aliceanne
10-11-2011, 10:49 PM
I see an ad for "Alice I Have Been" by Melanie Benjamin on this page. I read it this past summer.It is a fictionalized account of Alice Liddell and Lewis Carroll. In the postscript the author goes to great lengths to say that there is no evidence that Lewis Carroll was a pedophile and that his relationship with Alice was not unusual or inappropriate for the time and place, but that sure isn't the way her book plays out. My problem with the book is that she fictionalizes facts to make her story. For example, a well-known photo of Alice that took place in a studio with her mother present. She changes the setting to behind the bushes in the garden while Alice's mother is giving birth. She has Carroll undressing Alice to change into the costume....

I feel if you want to fictionalize a real person's life you should change the names, unless you are going to make your story an obvious parody. Let people rest in peace already. :2faced:

Marge_Simpson
10-12-2011, 06:48 AM
My apartment building has a sort of book exchange: people who have books they don't want leave them on a shelf in the laundry room. You can keep what you find there, or read it and put it back.
Anyway, someone left a load of kid's books there today. And I took "The Indian in the Cupboard" and read it at work. It is charming. :)

Artemis@BC
10-12-2011, 09:46 PM
Three Men In A Boat used to make me PML.

Funniest. Book. EVER!


I'm rereading "The Plague Dogs" (depressing) ...

Wow, what would possess you to reread that?? Good book, but depressing hardly begins to describe it.

Meanwhile, I finished The Flying Troutmans, and absolutely loved it. Definitely one of the best books I've read this year. Towes has such a talent for mixing pathos and humour, and her characters ring so true.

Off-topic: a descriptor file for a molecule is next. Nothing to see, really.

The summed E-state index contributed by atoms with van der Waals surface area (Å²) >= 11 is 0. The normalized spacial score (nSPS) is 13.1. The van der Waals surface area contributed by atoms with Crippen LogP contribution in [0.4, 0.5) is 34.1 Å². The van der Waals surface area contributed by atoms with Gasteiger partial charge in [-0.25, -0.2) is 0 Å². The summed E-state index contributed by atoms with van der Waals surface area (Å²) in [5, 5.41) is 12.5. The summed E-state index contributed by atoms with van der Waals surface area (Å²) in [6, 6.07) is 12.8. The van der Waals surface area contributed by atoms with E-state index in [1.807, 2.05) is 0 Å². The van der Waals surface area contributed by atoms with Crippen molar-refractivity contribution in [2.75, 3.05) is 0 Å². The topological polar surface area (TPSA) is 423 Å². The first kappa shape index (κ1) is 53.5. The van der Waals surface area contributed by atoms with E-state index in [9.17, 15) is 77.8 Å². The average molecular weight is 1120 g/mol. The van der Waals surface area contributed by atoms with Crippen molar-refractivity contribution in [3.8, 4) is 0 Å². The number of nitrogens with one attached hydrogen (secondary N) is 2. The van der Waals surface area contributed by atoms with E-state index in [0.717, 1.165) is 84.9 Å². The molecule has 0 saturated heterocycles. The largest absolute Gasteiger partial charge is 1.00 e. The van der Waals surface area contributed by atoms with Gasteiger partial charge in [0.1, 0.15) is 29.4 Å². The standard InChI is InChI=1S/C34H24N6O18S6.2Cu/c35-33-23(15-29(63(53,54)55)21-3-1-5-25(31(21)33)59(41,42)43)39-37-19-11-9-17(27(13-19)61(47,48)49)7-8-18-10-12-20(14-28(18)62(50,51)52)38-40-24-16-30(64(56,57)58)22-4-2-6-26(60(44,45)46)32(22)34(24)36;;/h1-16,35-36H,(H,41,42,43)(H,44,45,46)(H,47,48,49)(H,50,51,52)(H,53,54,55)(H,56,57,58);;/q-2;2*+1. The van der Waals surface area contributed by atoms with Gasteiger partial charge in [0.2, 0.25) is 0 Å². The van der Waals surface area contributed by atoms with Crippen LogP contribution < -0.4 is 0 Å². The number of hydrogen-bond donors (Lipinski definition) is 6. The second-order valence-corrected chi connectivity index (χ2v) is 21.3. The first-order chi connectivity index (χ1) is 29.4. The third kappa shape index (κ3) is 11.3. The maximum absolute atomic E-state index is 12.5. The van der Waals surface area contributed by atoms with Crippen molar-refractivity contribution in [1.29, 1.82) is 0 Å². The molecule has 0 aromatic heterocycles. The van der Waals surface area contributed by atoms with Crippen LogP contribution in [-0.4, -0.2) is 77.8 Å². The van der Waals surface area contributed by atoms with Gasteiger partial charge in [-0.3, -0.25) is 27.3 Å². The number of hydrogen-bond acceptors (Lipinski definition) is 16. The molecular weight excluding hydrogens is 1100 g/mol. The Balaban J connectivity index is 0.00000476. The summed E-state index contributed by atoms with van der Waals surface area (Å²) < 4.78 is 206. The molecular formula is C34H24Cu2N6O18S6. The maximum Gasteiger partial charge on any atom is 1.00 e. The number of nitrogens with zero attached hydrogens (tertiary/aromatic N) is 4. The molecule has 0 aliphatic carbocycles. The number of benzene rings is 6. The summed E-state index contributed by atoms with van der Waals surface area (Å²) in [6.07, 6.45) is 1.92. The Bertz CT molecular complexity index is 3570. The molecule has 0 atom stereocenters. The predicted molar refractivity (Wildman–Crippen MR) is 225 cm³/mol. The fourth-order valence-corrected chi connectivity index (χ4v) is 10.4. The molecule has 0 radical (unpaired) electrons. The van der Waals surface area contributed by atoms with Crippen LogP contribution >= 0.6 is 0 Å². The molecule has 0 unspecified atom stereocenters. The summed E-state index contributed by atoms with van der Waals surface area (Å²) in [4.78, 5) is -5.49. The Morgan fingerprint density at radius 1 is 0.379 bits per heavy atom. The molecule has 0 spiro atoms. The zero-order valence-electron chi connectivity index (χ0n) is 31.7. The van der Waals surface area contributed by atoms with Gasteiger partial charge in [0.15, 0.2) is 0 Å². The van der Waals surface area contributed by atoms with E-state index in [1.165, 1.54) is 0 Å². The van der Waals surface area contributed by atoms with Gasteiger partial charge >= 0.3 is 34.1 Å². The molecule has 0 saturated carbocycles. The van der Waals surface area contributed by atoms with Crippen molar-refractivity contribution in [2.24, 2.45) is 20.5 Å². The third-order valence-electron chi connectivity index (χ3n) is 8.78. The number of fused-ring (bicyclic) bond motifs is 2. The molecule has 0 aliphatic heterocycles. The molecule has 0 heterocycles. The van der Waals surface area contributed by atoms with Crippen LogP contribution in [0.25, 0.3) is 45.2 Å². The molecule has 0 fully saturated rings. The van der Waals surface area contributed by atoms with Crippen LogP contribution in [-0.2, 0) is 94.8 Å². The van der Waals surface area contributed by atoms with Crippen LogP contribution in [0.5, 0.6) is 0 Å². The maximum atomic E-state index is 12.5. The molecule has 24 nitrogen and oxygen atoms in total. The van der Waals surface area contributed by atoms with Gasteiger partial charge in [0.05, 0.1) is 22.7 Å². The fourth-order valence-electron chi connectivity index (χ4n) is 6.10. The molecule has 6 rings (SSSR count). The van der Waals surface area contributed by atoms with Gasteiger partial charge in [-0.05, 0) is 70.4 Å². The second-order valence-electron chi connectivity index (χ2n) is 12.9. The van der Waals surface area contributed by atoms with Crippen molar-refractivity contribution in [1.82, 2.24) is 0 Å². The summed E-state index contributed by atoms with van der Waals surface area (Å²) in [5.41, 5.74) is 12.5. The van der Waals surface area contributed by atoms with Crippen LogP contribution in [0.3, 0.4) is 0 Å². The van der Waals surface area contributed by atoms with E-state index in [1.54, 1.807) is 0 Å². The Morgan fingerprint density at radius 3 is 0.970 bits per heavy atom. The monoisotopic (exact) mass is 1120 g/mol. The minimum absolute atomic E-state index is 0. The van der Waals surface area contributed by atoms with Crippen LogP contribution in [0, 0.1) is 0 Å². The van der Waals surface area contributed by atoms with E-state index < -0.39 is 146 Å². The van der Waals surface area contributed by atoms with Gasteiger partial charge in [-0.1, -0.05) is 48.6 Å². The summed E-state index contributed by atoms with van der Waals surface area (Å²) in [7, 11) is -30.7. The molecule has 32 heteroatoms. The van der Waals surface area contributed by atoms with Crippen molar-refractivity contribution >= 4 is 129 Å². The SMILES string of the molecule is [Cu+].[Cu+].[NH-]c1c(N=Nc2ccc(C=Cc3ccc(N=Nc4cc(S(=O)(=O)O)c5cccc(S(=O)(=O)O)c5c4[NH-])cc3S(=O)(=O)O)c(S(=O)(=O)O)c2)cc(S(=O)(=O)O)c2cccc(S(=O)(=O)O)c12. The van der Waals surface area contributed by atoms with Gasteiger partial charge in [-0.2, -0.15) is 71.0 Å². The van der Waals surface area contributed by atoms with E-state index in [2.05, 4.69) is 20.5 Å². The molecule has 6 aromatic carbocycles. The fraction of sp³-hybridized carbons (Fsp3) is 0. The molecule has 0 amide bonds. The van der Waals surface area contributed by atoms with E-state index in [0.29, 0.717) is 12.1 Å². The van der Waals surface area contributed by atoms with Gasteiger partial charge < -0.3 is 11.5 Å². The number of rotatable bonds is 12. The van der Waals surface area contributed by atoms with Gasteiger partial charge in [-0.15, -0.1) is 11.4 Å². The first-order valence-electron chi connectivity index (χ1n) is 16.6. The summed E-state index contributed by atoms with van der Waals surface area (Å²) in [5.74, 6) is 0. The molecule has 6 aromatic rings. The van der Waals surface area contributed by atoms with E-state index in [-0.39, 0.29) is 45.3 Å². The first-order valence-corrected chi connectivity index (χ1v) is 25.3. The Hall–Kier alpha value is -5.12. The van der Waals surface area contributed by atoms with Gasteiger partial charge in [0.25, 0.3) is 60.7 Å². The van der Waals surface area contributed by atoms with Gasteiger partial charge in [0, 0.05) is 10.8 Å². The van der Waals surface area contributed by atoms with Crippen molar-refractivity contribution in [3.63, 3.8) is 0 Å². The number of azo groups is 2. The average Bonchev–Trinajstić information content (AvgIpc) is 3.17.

So I'm blasting through some magazines until I pick up A Visit from the Goon Squad from the library on Friday. I know it got some less than glowing reviews here ... but I'm keeping an open mind.

Orable
10-12-2011, 09:55 PM
I just came back from a trip to London and started reading The Anglo Files: A Field Guide to the British, by NYT journalist Sarah Lyall - an American who married a Brit and lives in London. The book is well-written and sometimes absolutely hilarious; it definitely has me PML'ing!

Nomad
10-13-2011, 05:14 AM
I just started The Rising of the Moon by Gladys Mitchell, a contemporary of Agatha Christie and Dorothy L. Sayers. So far I like it but am still waiting for her detective, Mrs. bradley, to appear and utter such gems as "Nature is a damp, inconvenient sort of place, where birds and animals wander about uncooked."

Wyliefan
10-13-2011, 05:23 AM
I just started The Rising of the Moon by Gladys Mitchell, a contemporary of Agatha Christie and Dorothy L. Sayers. So far I like it but am still waiting for her detective, Mrs. bradley, to appear and utter such gems as "Nature is a damp, inconvenient sort of place, where birds and animals wander about uncooked."

Ooh, I like the sound of that. I adore the detective writers from that era, especially Sayers.